Did anyone watch Oprah’s pimetime special last night? She built a leadership academy for girls in South Africa. It was really amazing to see when she was talking to these girls…they were so smart and articulate and all had such unfortunate tragedies in their lives. It brought tears to my eyes when they first walked into the school and were so excited that they were now going to be able to sleep in a bed instead of on a cold hard floor, they were now going to be able to have a meal everyday instead of once a week. Oprah even promised the girls that when they graduate, she will pay full college tuition for them to any university in the world they want to go to. I know there’s many people out there who don’t particularly like Oprah (I personally love her) but you can’t deny that she is doing something great by giving these girls an amazing opportunity at education :cheering:
I watched most of it.
I have been pretty unhappy with the negative coverage this has incurred. Apparently, she has drawn criticism because she didn’t build the school in the states. :grrr: I think that is so stupid.
A. Even though we still have a way to go, American women have more rights and advantages than most of the women in the world.
B. Is our world view really so small that we think that what happens in Africa does not affect us here? Can’t we see past our own backyard?
C. Feminism isn’t just about the American woman. Unless we chose to protect and to raise up ALL women, we aren’t accomplishing anything.
I am thrilled that she is going to be making such a difference in those girls’ lives.
I totally agree Misty…I’ve heard people saying “well why should she go bulid a school over in Africa when there kids in the U.S. that are going through the same thing?”. Yes, there are many children in the U.S. that are living in horrible conditions, but it seems to me (although I don’t know any numbers or anything) that there are so many more childern in African living in horrible conditions. Almost all of those girls were living in one room houses (if you could even call them that) with no running water and in dangerous neighborhoods. One girl said she prays that she won’t be raped or killed on her way to school…can you imagine living that everyday? IMHO it doesn’t make a difference where the school is, but rather that it is going to help so many young girls get the education and future they deserve…she could’ve built the school anywhere, but who cares where it is? At least she’s doing something, and that’s more than many people can say for themselves.
I personally didn’t see the actuall program, but I love Oprah; and I saw a commercial for it. It seems so amazing that she dedicates so much of her life for these girls. I find it really inspiring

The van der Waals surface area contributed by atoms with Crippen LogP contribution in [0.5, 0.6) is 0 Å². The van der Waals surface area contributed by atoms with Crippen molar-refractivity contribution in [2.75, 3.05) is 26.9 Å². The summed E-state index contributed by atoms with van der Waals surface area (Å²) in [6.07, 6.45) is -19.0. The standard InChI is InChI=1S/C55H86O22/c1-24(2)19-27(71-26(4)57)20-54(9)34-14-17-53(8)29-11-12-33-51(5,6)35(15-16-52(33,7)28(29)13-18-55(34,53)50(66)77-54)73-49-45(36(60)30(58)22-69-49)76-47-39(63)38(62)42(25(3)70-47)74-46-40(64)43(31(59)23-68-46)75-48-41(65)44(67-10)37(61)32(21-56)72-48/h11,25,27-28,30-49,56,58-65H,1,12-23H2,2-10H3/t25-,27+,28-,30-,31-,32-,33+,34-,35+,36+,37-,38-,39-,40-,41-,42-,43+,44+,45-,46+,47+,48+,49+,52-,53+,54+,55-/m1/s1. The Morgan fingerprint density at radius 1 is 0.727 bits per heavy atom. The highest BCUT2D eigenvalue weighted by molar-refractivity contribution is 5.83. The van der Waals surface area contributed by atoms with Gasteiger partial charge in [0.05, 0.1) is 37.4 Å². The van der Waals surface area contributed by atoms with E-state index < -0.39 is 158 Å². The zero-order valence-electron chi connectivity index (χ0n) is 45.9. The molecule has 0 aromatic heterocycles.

As for the ‘she shouold build a school in the US’ thing, that’s bull :!!!:. We Amaricans have so much more rights and we’re so much better off than most people in the world, we already have a ton of great schools! And, from what I heard, living in Africa really stinks. They should get their perks somtime :teehee:
THREE CHEERS FOR OPRAH!!! :cheering: :cheering: :cheering:
The neg hype mystifies me, as it did when Madonna adopted a child f/Africa earlier. Regardless of WHY she did it, bottom line is she is likely improving the life of that child, and that’s what counts.
As far as the leadership school, and why there wasn’t one here, I thought it was because S. Africa really needs strong(er) leadership, especially women considering how they’re treated there (compared to here), and Oprah and her folks/friends are investing in the future of S. Africa. Think about it, we ALREADY have a lot of strong leaders here in America (maybe too many scrambling, as evidenced by how many potential presidential candidates??), but I figure S. Africa does need it more. C’mon! We have Hilary Clinton as a presidential candidate! Who can name one current female African leader??
Africa is an entire continent devastated by HIV/AIDS, and women/girls definitely get the short end of the stick in an already impoverished situation. What’s not frequently known is that many HIV-infected men rape young (I mean, YOUNG) girls, in the belief that taking their virginity will make their infection disappear (and of course, making the problem worse). Unbelievable ignorance, and they need leaders of both sexes to educate the population and lead them through the AIDS epidemic (including those who’ve grown thru the devastation, and therefore can speak to the people f/their own experiences, w/in their own cultural context).
We are a global family, and what affects one part of us, will affect each and every one of us - I’m betting that those girls in that academy will be blowing us away and benefiting all of us in a few years - imagine their drive!!
This made me mad, too. I realize there are a lot of people in the US who live in poverty, BUT people who live in poverty here have so much more available to them than people in third world countries. Complaining about where Oprah helps is just petty. At least she’s doing something!!